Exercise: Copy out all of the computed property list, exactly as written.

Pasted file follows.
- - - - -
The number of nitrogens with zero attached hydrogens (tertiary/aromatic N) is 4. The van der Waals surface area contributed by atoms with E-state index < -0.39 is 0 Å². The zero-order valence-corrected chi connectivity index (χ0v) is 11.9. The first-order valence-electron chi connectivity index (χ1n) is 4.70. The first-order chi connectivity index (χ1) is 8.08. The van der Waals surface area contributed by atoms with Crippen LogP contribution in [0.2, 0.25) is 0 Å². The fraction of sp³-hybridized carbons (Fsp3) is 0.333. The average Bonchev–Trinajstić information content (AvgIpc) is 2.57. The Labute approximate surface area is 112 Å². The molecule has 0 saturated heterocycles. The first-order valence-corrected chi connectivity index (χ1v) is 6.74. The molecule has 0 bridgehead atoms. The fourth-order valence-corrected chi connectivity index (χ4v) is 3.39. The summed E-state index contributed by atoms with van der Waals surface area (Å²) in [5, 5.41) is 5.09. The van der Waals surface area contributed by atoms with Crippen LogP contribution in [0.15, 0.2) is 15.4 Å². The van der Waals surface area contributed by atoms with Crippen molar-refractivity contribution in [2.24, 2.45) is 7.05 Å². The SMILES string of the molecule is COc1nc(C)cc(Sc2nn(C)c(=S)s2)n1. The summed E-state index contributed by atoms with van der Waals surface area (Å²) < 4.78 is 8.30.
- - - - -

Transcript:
The number of nitrogens with zero attached hydrogens (tertiary/aromatic N) is 4. The van der Waals surface area contributed by atoms with E-state index < -0.39 is 0 Å². The zero-order valence-corrected chi connectivity index (χ0v) is 11.9. The first-order valence-electron chi connectivity index (χ1n) is 4.70. The first-order chi connectivity index (χ1) is 8.08. The van der Waals surface area contributed by atoms with Crippen LogP contribution in [0.2, 0.25) is 0 Å². The fraction of sp³-hybridized carbons (Fsp3) is 0.333. The average Bonchev–Trinajstić information content (AvgIpc) is 2.57. The Labute approximate surface area is 112 Å². The molecule has 0 saturated heterocycles. The first-order valence-corrected chi connectivity index (χ1v) is 6.74. The molecule has 0 bridgehead atoms. The fourth-order valence-corrected chi connectivity index (χ4v) is 3.39. The summed E-state index contributed by atoms with van der Waals surface area (Å²) in [5, 5.41) is 5.09. The van der Waals surface area contributed by atoms with Crippen LogP contribution in [0.15, 0.2) is 15.4 Å². The van der Waals surface area contributed by atoms with Crippen molar-refractivity contribution in [2.24, 2.45) is 7.05 Å². The SMILES string of the molecule is COc1nc(C)cc(Sc2nn(C)c(=S)s2)n1. The summed E-state index contributed by atoms with van der Waals surface area (Å²) < 4.78 is 8.30.